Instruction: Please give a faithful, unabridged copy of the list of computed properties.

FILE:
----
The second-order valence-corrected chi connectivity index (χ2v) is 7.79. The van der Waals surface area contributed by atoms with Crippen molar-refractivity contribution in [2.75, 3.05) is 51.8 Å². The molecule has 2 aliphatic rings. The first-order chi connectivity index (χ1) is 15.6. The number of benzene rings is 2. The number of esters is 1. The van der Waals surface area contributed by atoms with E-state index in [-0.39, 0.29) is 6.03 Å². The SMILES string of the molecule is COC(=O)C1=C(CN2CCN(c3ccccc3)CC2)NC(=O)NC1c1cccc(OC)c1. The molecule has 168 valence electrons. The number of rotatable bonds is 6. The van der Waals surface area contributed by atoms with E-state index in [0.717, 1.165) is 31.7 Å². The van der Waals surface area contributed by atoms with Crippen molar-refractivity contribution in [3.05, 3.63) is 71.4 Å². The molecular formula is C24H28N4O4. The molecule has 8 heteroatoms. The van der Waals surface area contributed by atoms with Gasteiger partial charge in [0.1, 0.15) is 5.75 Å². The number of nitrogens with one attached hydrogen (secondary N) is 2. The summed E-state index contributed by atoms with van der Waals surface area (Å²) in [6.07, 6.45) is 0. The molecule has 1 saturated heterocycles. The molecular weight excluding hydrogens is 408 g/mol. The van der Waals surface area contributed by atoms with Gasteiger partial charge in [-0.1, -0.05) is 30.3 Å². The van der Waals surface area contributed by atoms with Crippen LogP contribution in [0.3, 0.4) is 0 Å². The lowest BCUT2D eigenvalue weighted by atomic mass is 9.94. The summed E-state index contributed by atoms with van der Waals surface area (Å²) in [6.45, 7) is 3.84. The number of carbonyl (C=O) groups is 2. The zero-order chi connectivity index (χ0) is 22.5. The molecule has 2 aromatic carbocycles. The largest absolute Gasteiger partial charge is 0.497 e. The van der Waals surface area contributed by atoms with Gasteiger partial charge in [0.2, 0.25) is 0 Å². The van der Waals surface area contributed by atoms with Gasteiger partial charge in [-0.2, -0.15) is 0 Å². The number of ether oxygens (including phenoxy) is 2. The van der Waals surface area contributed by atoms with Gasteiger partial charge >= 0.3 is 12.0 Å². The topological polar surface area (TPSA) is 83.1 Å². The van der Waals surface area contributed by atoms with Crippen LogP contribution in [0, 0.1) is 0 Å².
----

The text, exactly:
The second-order valence-corrected chi connectivity index (χ2v) is 7.79. The van der Waals surface area contributed by atoms with Crippen molar-refractivity contribution in [2.75, 3.05) is 51.8 Å². The molecule has 2 aliphatic rings. The first-order chi connectivity index (χ1) is 15.6. The number of benzene rings is 2. The number of esters is 1. The van der Waals surface area contributed by atoms with E-state index in [-0.39, 0.29) is 6.03 Å². The SMILES string of the molecule is COC(=O)C1=C(CN2CCN(c3ccccc3)CC2)NC(=O)NC1c1cccc(OC)c1. The molecule has 168 valence electrons. The number of rotatable bonds is 6. The van der Waals surface area contributed by atoms with E-state index in [0.717, 1.165) is 31.7 Å². The van der Waals surface area contributed by atoms with Crippen molar-refractivity contribution in [3.05, 3.63) is 71.4 Å². The molecular formula is C24H28N4O4. The molecule has 8 heteroatoms. The van der Waals surface area contributed by atoms with Gasteiger partial charge in [0.1, 0.15) is 5.75 Å². The number of nitrogens with one attached hydrogen (secondary N) is 2. The summed E-state index contributed by atoms with van der Waals surface area (Å²) in [6.07, 6.45) is 0. The molecule has 1 saturated heterocycles. The molecular weight excluding hydrogens is 408 g/mol. The van der Waals surface area contributed by atoms with Gasteiger partial charge in [-0.1, -0.05) is 30.3 Å². The van der Waals surface area contributed by atoms with Crippen LogP contribution in [0.3, 0.4) is 0 Å². The lowest BCUT2D eigenvalue weighted by atomic mass is 9.94. The summed E-state index contributed by atoms with van der Waals surface area (Å²) in [6.45, 7) is 3.84. The number of carbonyl (C=O) groups is 2. The zero-order chi connectivity index (χ0) is 22.5. The molecule has 2 aromatic carbocycles. The largest absolute Gasteiger partial charge is 0.497 e. The van der Waals surface area contributed by atoms with Gasteiger partial charge in [0.2, 0.25) is 0 Å². The van der Waals surface area contributed by atoms with Gasteiger partial charge in [-0.2, -0.15) is 0 Å². The number of ether oxygens (including phenoxy) is 2. The van der Waals surface area contributed by atoms with Gasteiger partial charge >= 0.3 is 12.0 Å². The topological polar surface area (TPSA) is 83.1 Å². The van der Waals surface area contributed by atoms with Crippen LogP contribution in [0, 0.1) is 0 Å².